Looking over my shoulder
That job completed, I move on to keeping daily watch over the frail economy. What is the stock market doing? I don’t own stocks, but the market will determine whether a crash has started and maybe whether the value of gold will go sky high. Who knows when that long-predicted day of reckoning will occur? It seems closer every day. I wonder if I will have to run down to the bank and pull out my money, and then run to the grocery store and buy everything on the shelf before hordes of panicked Americans realize there is a bank run underway. We lost $16,500 in the Indy Mac bank failure. That’s about $24,000 in pre-tax dollars. So it’s not like this is an irrational phobia.
I find I can’t share all the frightening things I learn about our collapsing American economy with my wife. Our spouses are nesters and home builders, who work tirelessly toward building a secure and safe home. The financial realities of the day are too stressful. If you want to maintain your marriage, you find someone else to trade notes with about the economy, not your wife.
My wife feels more secure with a lot of money in the bank while I am concerned the bank will fail and our currency will be devalued.
Today Credit Suisse predicts a future glut of gold will cause a huge decline in the price of gold, while another noted economist says the stock market will collapse when government props are removed, which would drive the price of gold upwards as investors search for other places to invest their money. How to gauge sudden changes in the economy presents many challenges.
Ah, remember you have a job to do
At this point, I haven’t got a lick of my own work done today. It’s like working while looking over your shoulder. My income is down by two-thirds from a primary source while Goldman Sachs reports record profits off of bailout money. You have to wonder. It seems like an economy where all are for one, the bankers, and none are for all.
To rescue a nursing mother
Now the most distracting part of the day begins. A young mother, an acquaintance by telephone, who has called a number of times in the past with questions about personal health issues, calls to explain she is driving her car down the freeway but feels she is having a panic attack. Her heart is pounding fast. The back of her neck is tight. Her fingers are freezing cold. She had a recent skin rash, she explains.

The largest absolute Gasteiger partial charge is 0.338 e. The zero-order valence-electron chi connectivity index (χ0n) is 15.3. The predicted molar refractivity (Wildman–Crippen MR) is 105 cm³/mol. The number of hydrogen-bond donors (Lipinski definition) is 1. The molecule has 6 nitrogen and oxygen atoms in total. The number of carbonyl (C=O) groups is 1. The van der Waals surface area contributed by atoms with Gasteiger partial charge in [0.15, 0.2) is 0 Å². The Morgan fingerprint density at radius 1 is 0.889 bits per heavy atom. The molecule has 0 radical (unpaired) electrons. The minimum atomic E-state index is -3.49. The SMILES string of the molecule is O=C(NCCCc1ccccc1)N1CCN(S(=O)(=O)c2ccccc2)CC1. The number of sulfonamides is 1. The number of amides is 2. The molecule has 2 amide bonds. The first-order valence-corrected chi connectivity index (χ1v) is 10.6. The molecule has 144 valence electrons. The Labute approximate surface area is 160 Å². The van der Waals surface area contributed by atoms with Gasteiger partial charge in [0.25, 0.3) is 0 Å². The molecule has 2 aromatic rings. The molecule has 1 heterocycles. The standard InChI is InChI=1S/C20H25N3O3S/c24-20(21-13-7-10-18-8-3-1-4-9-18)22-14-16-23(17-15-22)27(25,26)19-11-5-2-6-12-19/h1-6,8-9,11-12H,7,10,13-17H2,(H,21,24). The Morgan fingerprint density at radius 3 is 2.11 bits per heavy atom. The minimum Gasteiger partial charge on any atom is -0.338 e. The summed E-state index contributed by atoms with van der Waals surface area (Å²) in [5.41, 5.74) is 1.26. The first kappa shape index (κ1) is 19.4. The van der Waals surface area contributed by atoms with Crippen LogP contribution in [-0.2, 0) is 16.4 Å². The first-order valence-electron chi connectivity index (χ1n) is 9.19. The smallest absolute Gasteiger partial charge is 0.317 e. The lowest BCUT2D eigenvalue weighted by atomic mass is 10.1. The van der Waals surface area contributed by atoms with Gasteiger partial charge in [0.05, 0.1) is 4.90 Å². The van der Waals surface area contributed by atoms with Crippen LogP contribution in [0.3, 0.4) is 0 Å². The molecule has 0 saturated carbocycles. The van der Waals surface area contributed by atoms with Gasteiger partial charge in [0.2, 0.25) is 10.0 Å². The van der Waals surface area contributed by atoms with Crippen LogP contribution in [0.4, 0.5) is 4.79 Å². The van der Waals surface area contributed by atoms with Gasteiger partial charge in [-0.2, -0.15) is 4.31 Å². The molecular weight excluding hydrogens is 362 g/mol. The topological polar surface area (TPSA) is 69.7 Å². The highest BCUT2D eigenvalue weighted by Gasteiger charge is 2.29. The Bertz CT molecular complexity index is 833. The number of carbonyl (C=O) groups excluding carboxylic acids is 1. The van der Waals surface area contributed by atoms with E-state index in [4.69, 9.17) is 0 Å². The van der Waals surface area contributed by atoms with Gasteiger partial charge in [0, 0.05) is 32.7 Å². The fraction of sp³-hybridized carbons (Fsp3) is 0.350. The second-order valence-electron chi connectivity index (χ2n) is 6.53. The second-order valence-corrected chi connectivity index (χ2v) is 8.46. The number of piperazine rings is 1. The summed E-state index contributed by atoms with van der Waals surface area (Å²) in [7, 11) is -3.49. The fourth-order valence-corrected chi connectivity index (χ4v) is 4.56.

She says this all happened a few days ago and she had to call the paramedics by the side of the road. She is nursing a newborn, and she doesn’t have health insurance. Her milk is drying up. Her bowel movements are less frequent. Her doctor found nothing wrong after the prior episode. Her husband is busy making a living as a house painter.
I’ve got a mother on the phone line with a baby in the car and she is driving in a pouring rain storm while having a panic attack. She wants to know if she is having a stroke.
Being a health reporter as I am, I get more of desperate emails and phone calls like these from people who have no health insurance and are facing a health crisis. You try to steer them in the right direction, towards home remedies that are known to be effective and low cost. I can’t play doctor, I can only provide information.
But what to do with this panicky mother driving the car? I ask about her location. I advise her to drive to a store and get some iron pills, that her symptoms are consistent with iron-deficiency anemia. She heads for a store miles away. She is obviously not thinking clearly.
I ask about her location and go online to find a CVS Pharmacy is just ahead. I advise her to pull off the freeway and pull into that store parking lot while I’m calling the pharmacist on another phone line to inform her there is a customer having a panic attack with a baby in their parking lot, and could they help out.
The store people come to her aid, recognizing she isn’t thinking clearly, and find her some iron pills that don’t cause stomach upset. I advise her to open up the bottle right then and take an iron pill immediately. She does this and within minutes she is feeling much better.
In all my telephone log shows, with cell phone dropouts, I had to handle seven phone calls from this distressed mom. The iron pills did the trick. It will take her about six weeks to rebuild sufficient red blood cell levels.
Back to reality
Now, what was I doing? I have a job to do, e-mails to answer, telephone calls are piling up. I have a writing assignment, and a radio interview scheduled later in the day that I have to prep for. It seems like there are so many sudden changes in my daily schedule I can’t get anything done. I see zillow.com just sent me an e-mail showing the value of my home has dropped by $50,000 in the past 30 days. Don’t you just love the immediacy of the world we live in today?